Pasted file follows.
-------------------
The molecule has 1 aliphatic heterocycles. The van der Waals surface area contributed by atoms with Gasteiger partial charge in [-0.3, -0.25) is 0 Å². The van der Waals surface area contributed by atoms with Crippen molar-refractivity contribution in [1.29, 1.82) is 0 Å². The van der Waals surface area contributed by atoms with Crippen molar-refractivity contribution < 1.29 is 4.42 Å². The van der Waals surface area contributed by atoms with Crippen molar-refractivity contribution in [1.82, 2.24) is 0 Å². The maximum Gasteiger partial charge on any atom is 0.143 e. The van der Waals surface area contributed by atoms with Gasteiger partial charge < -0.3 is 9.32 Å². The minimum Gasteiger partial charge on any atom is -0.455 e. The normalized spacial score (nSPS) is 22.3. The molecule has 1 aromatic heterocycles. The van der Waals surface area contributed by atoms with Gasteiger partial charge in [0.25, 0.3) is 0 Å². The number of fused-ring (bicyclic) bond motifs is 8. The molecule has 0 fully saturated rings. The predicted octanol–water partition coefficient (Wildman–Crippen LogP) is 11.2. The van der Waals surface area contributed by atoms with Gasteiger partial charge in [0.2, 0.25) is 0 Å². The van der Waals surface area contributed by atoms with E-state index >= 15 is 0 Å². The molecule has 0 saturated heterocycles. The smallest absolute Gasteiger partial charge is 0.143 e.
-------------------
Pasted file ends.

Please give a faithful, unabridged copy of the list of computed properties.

The molecule has 1 aliphatic heterocycles. The van der Waals surface area contributed by atoms with Gasteiger partial charge in [-0.3, -0.25) is 0 Å². The van der Waals surface area contributed by atoms with Crippen molar-refractivity contribution in [1.29, 1.82) is 0 Å². The van der Waals surface area contributed by atoms with Crippen molar-refractivity contribution < 1.29 is 4.42 Å². The van der Waals surface area contributed by atoms with Crippen molar-refractivity contribution in [1.82, 2.24) is 0 Å². The maximum Gasteiger partial charge on any atom is 0.143 e. The van der Waals surface area contributed by atoms with Gasteiger partial charge < -0.3 is 9.32 Å². The minimum Gasteiger partial charge on any atom is -0.455 e. The normalized spacial score (nSPS) is 22.3. The molecule has 1 aromatic heterocycles. The van der Waals surface area contributed by atoms with Gasteiger partial charge in [0.25, 0.3) is 0 Å². The number of fused-ring (bicyclic) bond motifs is 8. The molecule has 0 fully saturated rings. The predicted octanol–water partition coefficient (Wildman–Crippen LogP) is 11.2. The van der Waals surface area contributed by atoms with Gasteiger partial charge in [0.2, 0.25) is 0 Å². The van der Waals surface area contributed by atoms with E-state index >= 15 is 0 Å². The molecule has 0 saturated heterocycles. The smallest absolute Gasteiger partial charge is 0.143 e.